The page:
There are myriad pitfalls in this process ranging from lost efficiency as a document is e-mailed around for review, requiring those involved to wait their turn to edit, and to version and save conflicts when different versions of the document are inadvertently created.  Manually combining the work of multiple authors and editors into one document is a time consuming process – and definitely not a pleasant one.

To date, the greatest advancements in document collaboration have been the simple track changes and commenting functions found in most word processors.  Being able to insert comments, make edits with the original text preserved, and, through the sometimes dizzying color coding, keep track of who did what and when, makes it possible to pass documents through a workflow process and arrive at a consensus without manually comparing multiple documents and manually merging them.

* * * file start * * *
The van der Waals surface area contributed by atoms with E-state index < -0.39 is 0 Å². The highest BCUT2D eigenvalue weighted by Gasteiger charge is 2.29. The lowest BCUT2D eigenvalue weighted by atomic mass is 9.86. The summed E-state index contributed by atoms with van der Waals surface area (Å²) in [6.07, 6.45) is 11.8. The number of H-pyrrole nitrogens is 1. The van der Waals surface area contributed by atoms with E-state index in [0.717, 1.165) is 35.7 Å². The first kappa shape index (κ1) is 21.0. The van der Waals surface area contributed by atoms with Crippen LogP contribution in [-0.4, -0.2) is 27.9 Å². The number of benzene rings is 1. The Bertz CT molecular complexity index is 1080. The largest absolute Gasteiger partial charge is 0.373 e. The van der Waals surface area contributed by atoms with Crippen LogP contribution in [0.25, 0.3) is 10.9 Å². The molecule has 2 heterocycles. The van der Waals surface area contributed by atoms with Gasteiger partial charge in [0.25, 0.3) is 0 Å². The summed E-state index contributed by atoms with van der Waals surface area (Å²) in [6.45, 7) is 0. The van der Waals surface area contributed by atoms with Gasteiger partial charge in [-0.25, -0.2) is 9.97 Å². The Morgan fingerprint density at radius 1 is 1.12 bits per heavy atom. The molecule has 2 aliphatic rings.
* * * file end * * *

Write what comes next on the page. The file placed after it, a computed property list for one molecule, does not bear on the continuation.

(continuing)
However, the track changes method is far from perfect.  Its use is premised upon there being a single master copy of a document that is circulated to colleagues and editors, either as a file or via a document repository.  In either case, there is one master copy and knowledge workers take turns writing and editing in a serial fashion.

Nordic River is a Swedish company trying to change that dynamic through TextFlow, an online document collaboration tool that takes a decentralized approach to collaborative document creation.  TextFlow is browser-based, but also can be run as an Adobe AIR desktop application.